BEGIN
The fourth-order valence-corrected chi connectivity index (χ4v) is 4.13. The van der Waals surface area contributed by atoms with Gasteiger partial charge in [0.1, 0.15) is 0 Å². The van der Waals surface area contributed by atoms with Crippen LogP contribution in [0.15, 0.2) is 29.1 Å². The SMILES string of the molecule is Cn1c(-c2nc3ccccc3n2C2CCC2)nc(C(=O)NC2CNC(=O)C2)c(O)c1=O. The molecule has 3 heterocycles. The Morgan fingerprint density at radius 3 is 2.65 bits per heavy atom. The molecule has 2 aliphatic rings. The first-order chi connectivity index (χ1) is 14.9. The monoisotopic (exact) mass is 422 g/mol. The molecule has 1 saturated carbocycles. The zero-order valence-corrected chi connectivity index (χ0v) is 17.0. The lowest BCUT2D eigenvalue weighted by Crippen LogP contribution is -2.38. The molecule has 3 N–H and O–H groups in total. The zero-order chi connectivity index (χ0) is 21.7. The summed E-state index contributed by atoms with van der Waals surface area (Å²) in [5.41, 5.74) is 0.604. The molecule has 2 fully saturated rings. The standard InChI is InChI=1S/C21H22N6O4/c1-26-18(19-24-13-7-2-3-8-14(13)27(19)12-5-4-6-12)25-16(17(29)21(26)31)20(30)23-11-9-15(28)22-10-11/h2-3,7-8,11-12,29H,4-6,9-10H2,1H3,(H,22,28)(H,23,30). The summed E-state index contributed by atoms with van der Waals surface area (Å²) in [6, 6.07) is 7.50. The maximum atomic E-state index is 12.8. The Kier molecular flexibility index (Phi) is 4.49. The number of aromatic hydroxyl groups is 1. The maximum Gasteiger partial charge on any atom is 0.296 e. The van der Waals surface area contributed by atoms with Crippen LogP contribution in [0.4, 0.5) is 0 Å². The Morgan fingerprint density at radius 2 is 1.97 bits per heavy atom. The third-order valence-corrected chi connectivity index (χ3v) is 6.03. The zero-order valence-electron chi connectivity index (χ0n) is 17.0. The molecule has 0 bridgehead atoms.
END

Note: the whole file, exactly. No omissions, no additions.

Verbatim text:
The fourth-order valence-corrected chi connectivity index (χ4v) is 4.13. The van der Waals surface area contributed by atoms with Gasteiger partial charge in [0.1, 0.15) is 0 Å². The van der Waals surface area contributed by atoms with Crippen LogP contribution in [0.15, 0.2) is 29.1 Å². The SMILES string of the molecule is Cn1c(-c2nc3ccccc3n2C2CCC2)nc(C(=O)NC2CNC(=O)C2)c(O)c1=O. The molecule has 3 heterocycles. The Morgan fingerprint density at radius 3 is 2.65 bits per heavy atom. The molecule has 2 aliphatic rings. The first-order chi connectivity index (χ1) is 14.9. The monoisotopic (exact) mass is 422 g/mol. The molecule has 1 saturated carbocycles. The zero-order valence-corrected chi connectivity index (χ0v) is 17.0. The lowest BCUT2D eigenvalue weighted by Crippen LogP contribution is -2.38. The molecule has 3 N–H and O–H groups in total. The zero-order chi connectivity index (χ0) is 21.7. The summed E-state index contributed by atoms with van der Waals surface area (Å²) in [5.41, 5.74) is 0.604. The molecule has 2 fully saturated rings. The standard InChI is InChI=1S/C21H22N6O4/c1-26-18(19-24-13-7-2-3-8-14(13)27(19)12-5-4-6-12)25-16(17(29)21(26)31)20(30)23-11-9-15(28)22-10-11/h2-3,7-8,11-12,29H,4-6,9-10H2,1H3,(H,22,28)(H,23,30). The summed E-state index contributed by atoms with van der Waals surface area (Å²) in [6, 6.07) is 7.50. The maximum atomic E-state index is 12.8. The Kier molecular flexibility index (Phi) is 4.49. The number of aromatic hydroxyl groups is 1. The maximum Gasteiger partial charge on any atom is 0.296 e. The van der Waals surface area contributed by atoms with Crippen LogP contribution in [0.4, 0.5) is 0 Å². The Morgan fingerprint density at radius 2 is 1.97 bits per heavy atom. The third-order valence-corrected chi connectivity index (χ3v) is 6.03. The zero-order valence-electron chi connectivity index (χ0n) is 17.0. The molecule has 0 bridgehead atoms.